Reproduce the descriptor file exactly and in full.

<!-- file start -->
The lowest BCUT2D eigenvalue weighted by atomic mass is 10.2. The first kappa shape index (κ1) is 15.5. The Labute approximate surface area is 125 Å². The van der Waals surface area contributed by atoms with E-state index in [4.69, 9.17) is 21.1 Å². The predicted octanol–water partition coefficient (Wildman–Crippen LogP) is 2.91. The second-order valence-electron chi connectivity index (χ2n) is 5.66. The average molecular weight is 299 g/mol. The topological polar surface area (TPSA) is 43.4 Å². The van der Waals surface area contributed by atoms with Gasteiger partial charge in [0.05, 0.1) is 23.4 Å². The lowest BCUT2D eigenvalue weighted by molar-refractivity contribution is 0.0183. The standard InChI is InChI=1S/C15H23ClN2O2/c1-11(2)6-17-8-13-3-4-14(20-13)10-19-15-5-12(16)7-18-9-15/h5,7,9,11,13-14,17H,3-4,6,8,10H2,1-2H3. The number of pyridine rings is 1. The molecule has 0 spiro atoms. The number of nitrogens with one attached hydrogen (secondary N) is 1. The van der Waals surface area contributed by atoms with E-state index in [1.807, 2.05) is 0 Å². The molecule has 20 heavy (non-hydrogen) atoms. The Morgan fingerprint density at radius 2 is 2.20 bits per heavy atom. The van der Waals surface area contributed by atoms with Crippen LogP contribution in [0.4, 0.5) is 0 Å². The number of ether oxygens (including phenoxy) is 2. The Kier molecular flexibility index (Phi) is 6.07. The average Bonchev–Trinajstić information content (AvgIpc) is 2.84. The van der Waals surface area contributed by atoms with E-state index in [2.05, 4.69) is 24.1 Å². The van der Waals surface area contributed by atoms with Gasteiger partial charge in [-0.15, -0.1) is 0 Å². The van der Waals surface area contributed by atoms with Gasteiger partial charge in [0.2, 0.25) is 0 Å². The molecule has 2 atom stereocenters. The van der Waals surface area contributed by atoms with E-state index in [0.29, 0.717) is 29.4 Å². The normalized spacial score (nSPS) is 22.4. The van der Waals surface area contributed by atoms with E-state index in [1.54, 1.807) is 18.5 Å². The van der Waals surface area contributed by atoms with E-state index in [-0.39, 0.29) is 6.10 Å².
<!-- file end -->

The lowest BCUT2D eigenvalue weighted by atomic mass is 10.2. The first kappa shape index (κ1) is 15.5. The Labute approximate surface area is 125 Å². The van der Waals surface area contributed by atoms with E-state index in [4.69, 9.17) is 21.1 Å². The predicted octanol–water partition coefficient (Wildman–Crippen LogP) is 2.91. The second-order valence-electron chi connectivity index (χ2n) is 5.66. The average molecular weight is 299 g/mol. The topological polar surface area (TPSA) is 43.4 Å². The van der Waals surface area contributed by atoms with Gasteiger partial charge in [0.05, 0.1) is 23.4 Å². The lowest BCUT2D eigenvalue weighted by molar-refractivity contribution is 0.0183. The standard InChI is InChI=1S/C15H23ClN2O2/c1-11(2)6-17-8-13-3-4-14(20-13)10-19-15-5-12(16)7-18-9-15/h5,7,9,11,13-14,17H,3-4,6,8,10H2,1-2H3. The number of pyridine rings is 1. The molecule has 0 spiro atoms. The number of nitrogens with one attached hydrogen (secondary N) is 1. The van der Waals surface area contributed by atoms with E-state index in [1.807, 2.05) is 0 Å². The molecule has 20 heavy (non-hydrogen) atoms. The Morgan fingerprint density at radius 2 is 2.20 bits per heavy atom. The van der Waals surface area contributed by atoms with Crippen LogP contribution in [0.4, 0.5) is 0 Å². The number of ether oxygens (including phenoxy) is 2. The Kier molecular flexibility index (Phi) is 6.07. The average Bonchev–Trinajstić information content (AvgIpc) is 2.84. The van der Waals surface area contributed by atoms with E-state index in [2.05, 4.69) is 24.1 Å². The van der Waals surface area contributed by atoms with Gasteiger partial charge in [-0.15, -0.1) is 0 Å². The van der Waals surface area contributed by atoms with Gasteiger partial charge in [0.2, 0.25) is 0 Å². The molecule has 2 atom stereocenters. The van der Waals surface area contributed by atoms with E-state index in [0.29, 0.717) is 29.4 Å². The normalized spacial score (nSPS) is 22.4. The van der Waals surface area contributed by atoms with E-state index in [1.54, 1.807) is 18.5 Å². The van der Waals surface area contributed by atoms with E-state index in [-0.39, 0.29) is 6.10 Å².